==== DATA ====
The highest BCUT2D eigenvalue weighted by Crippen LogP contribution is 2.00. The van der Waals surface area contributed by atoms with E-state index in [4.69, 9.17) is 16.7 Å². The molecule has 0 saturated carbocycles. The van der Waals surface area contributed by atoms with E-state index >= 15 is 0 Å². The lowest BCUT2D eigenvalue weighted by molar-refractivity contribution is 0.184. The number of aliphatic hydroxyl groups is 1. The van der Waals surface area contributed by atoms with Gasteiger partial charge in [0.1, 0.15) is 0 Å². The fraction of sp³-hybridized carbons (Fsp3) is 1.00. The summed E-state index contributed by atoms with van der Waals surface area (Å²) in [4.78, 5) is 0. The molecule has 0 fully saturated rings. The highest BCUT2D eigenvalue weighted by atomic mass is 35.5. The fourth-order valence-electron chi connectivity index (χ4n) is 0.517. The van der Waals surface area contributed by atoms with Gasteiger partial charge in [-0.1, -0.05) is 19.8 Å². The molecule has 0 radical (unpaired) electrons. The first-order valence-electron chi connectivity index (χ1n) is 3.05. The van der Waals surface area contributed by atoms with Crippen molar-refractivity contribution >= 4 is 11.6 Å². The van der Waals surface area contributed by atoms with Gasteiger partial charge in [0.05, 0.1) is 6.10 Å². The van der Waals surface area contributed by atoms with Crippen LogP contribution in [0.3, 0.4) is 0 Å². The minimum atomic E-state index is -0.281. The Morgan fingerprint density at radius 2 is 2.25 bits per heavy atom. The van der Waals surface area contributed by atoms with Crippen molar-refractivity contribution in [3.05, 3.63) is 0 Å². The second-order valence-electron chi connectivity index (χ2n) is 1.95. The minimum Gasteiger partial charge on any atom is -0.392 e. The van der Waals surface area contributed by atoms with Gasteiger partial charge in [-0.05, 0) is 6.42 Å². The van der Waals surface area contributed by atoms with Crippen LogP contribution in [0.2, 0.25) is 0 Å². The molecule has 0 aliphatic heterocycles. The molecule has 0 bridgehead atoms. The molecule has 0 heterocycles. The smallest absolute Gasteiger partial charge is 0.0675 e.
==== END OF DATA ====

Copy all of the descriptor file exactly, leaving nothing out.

The highest BCUT2D eigenvalue weighted by Crippen LogP contribution is 2.00. The van der Waals surface area contributed by atoms with E-state index in [4.69, 9.17) is 16.7 Å². The molecule has 0 saturated carbocycles. The van der Waals surface area contributed by atoms with E-state index >= 15 is 0 Å². The lowest BCUT2D eigenvalue weighted by molar-refractivity contribution is 0.184. The number of aliphatic hydroxyl groups is 1. The van der Waals surface area contributed by atoms with Gasteiger partial charge in [0.1, 0.15) is 0 Å². The fraction of sp³-hybridized carbons (Fsp3) is 1.00. The summed E-state index contributed by atoms with van der Waals surface area (Å²) in [4.78, 5) is 0. The molecule has 0 fully saturated rings. The highest BCUT2D eigenvalue weighted by atomic mass is 35.5. The fourth-order valence-electron chi connectivity index (χ4n) is 0.517. The van der Waals surface area contributed by atoms with Gasteiger partial charge in [-0.1, -0.05) is 19.8 Å². The molecule has 0 radical (unpaired) electrons. The first-order valence-electron chi connectivity index (χ1n) is 3.05. The van der Waals surface area contributed by atoms with Crippen molar-refractivity contribution >= 4 is 11.6 Å². The van der Waals surface area contributed by atoms with Gasteiger partial charge in [0.05, 0.1) is 6.10 Å². The van der Waals surface area contributed by atoms with Crippen LogP contribution in [0.3, 0.4) is 0 Å². The minimum atomic E-state index is -0.281. The Morgan fingerprint density at radius 2 is 2.25 bits per heavy atom. The van der Waals surface area contributed by atoms with Crippen molar-refractivity contribution in [3.05, 3.63) is 0 Å². The second-order valence-electron chi connectivity index (χ2n) is 1.95. The minimum Gasteiger partial charge on any atom is -0.392 e. The van der Waals surface area contributed by atoms with Gasteiger partial charge in [-0.05, 0) is 6.42 Å². The van der Waals surface area contributed by atoms with Crippen LogP contribution in [0.2, 0.25) is 0 Å². The molecule has 0 aliphatic heterocycles. The molecule has 0 bridgehead atoms. The molecule has 0 heterocycles. The smallest absolute Gasteiger partial charge is 0.0675 e.